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Posts Tagged ‘carl sagan’

We lose the Story every day. It is continually being stolen from us by the Evil one – the ultimate desconstructionist. He twists and spins and pulls apart the truth until the fragments we have left are unrecognizable. Or we lose it ourselves in the marketplace of Vanity Fair. Bombarded by thousands of messages each day, every one of them marked urgent, we leave behind the truly important things, the only refuge for our hearts.

We must be more intentional about holding on to the truth. The spiritual pilgrims who aligned themselves with St. Benedict took this task seriously—far more seriously than we do, I’m afraid. A typical day in the lives of Benedictine monks began in the middle of the night, when they arose for the Night Office. No less than twelve psalms would be said, together with three Scripture readings, several hymns, and prayers. Sunrise brought the Morning Office, followed by six other breaks during the labors of the day for remembering: Prime, Terce, Sext, None, Vespers, and Compline in the evening. Seven times a day set aside for prayer and the recitation of psalms. Together with their night vigil, more than twenty-nine psalms would be said, not to mention numerous lessons, verses, prayers, and hymns.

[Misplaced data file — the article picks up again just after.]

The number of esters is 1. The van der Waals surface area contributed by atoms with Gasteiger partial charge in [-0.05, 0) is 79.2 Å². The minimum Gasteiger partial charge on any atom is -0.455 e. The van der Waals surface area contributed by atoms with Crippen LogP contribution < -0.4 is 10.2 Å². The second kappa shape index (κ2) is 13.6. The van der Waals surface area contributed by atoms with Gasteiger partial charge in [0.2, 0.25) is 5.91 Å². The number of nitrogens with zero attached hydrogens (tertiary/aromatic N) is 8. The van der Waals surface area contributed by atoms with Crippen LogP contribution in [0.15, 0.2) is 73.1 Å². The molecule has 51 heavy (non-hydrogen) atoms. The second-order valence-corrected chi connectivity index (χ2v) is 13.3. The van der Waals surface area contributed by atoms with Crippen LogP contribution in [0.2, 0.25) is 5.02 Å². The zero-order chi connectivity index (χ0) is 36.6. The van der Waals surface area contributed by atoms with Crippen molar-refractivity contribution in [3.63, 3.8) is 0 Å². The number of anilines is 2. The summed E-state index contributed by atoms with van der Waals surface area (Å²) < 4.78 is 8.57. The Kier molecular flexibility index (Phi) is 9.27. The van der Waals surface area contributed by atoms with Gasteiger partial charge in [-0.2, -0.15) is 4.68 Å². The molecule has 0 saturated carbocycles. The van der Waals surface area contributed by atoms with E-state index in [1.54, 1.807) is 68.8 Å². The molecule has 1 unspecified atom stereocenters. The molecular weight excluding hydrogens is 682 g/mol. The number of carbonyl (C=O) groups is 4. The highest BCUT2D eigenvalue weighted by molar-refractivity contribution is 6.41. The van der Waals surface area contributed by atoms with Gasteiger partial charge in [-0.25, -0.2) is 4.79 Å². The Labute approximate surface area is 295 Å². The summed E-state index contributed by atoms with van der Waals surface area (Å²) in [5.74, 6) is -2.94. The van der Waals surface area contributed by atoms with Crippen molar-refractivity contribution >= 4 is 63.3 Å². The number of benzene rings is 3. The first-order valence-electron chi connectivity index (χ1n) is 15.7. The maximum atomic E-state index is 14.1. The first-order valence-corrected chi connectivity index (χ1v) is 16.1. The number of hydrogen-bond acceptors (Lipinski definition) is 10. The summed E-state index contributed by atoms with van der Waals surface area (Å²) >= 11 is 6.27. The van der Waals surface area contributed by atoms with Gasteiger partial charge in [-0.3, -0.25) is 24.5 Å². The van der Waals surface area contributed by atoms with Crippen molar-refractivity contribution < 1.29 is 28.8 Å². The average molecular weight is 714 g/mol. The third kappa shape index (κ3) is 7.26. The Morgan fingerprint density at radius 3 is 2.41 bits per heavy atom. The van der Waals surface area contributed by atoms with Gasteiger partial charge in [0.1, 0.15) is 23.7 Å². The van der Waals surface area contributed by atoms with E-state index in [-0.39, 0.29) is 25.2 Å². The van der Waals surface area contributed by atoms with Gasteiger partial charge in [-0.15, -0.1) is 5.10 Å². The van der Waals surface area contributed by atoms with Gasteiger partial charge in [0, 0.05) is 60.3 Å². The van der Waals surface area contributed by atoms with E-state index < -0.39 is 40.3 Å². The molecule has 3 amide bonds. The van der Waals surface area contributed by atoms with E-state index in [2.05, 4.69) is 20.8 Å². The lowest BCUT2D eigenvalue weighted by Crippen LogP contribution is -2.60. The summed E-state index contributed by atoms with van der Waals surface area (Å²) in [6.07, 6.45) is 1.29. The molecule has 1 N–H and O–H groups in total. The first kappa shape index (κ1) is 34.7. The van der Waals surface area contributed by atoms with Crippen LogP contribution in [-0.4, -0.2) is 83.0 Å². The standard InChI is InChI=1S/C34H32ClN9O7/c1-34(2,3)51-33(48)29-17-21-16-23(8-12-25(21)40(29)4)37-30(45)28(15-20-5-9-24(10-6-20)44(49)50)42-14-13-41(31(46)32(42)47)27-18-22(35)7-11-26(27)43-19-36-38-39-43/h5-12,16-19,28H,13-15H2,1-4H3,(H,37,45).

Now, I’m not suggesting that we all adopt the Rule of Benedict. But think about this: these men left the distractions of the world to focus entirely on God. They lived in an environment designed to keep them standing before God, and what did they discover? That they needed reminders every hour of the day and night! Do we, who live in the hostile chaos of the world, think we can do with an occasional visit?

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The greater story is epic. It is greater than us, greater than our community, and greater than our planet. In comparison to the greater story, our earth is really just a pale blue dot.